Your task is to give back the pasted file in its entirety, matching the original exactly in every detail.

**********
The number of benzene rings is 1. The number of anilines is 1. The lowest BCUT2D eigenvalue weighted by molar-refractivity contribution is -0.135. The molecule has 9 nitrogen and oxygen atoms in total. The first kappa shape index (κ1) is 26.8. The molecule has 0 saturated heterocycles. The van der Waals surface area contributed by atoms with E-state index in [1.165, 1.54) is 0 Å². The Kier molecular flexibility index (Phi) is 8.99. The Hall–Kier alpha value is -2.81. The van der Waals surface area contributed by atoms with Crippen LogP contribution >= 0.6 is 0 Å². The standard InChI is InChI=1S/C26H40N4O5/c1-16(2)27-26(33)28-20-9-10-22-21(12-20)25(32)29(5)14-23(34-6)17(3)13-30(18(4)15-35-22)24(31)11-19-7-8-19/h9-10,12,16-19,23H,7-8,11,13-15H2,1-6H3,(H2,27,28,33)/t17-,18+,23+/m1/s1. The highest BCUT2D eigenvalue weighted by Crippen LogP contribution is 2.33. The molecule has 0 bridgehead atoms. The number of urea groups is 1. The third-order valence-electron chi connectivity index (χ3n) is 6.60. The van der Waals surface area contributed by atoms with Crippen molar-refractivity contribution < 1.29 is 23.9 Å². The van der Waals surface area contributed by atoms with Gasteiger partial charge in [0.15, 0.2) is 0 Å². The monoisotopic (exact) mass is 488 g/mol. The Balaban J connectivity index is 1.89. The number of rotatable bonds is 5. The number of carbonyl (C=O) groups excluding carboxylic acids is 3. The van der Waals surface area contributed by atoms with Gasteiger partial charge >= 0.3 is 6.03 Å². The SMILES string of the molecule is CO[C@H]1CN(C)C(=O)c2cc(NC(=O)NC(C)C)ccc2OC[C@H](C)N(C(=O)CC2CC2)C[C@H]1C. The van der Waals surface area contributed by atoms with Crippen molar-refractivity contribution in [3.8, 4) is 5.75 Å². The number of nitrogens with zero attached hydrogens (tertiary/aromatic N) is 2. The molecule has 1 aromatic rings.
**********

The number of benzene rings is 1. The number of anilines is 1. The lowest BCUT2D eigenvalue weighted by molar-refractivity contribution is -0.135. The molecule has 9 nitrogen and oxygen atoms in total. The first kappa shape index (κ1) is 26.8. The molecule has 0 saturated heterocycles. The van der Waals surface area contributed by atoms with E-state index in [1.165, 1.54) is 0 Å². The Kier molecular flexibility index (Phi) is 8.99. The Hall–Kier alpha value is -2.81. The van der Waals surface area contributed by atoms with Crippen LogP contribution >= 0.6 is 0 Å². The standard InChI is InChI=1S/C26H40N4O5/c1-16(2)27-26(33)28-20-9-10-22-21(12-20)25(32)29(5)14-23(34-6)17(3)13-30(18(4)15-35-22)24(31)11-19-7-8-19/h9-10,12,16-19,23H,7-8,11,13-15H2,1-6H3,(H2,27,28,33)/t17-,18+,23+/m1/s1. The highest BCUT2D eigenvalue weighted by Crippen LogP contribution is 2.33. The molecule has 0 bridgehead atoms. The number of urea groups is 1. The third-order valence-electron chi connectivity index (χ3n) is 6.60. The van der Waals surface area contributed by atoms with Crippen molar-refractivity contribution < 1.29 is 23.9 Å². The van der Waals surface area contributed by atoms with Gasteiger partial charge in [0.15, 0.2) is 0 Å². The monoisotopic (exact) mass is 488 g/mol. The Balaban J connectivity index is 1.89. The number of rotatable bonds is 5. The number of carbonyl (C=O) groups excluding carboxylic acids is 3. The van der Waals surface area contributed by atoms with Gasteiger partial charge >= 0.3 is 6.03 Å². The SMILES string of the molecule is CO[C@H]1CN(C)C(=O)c2cc(NC(=O)NC(C)C)ccc2OC[C@H](C)N(C(=O)CC2CC2)C[C@H]1C. The van der Waals surface area contributed by atoms with Crippen molar-refractivity contribution in [3.8, 4) is 5.75 Å². The number of nitrogens with zero attached hydrogens (tertiary/aromatic N) is 2. The molecule has 1 aromatic rings.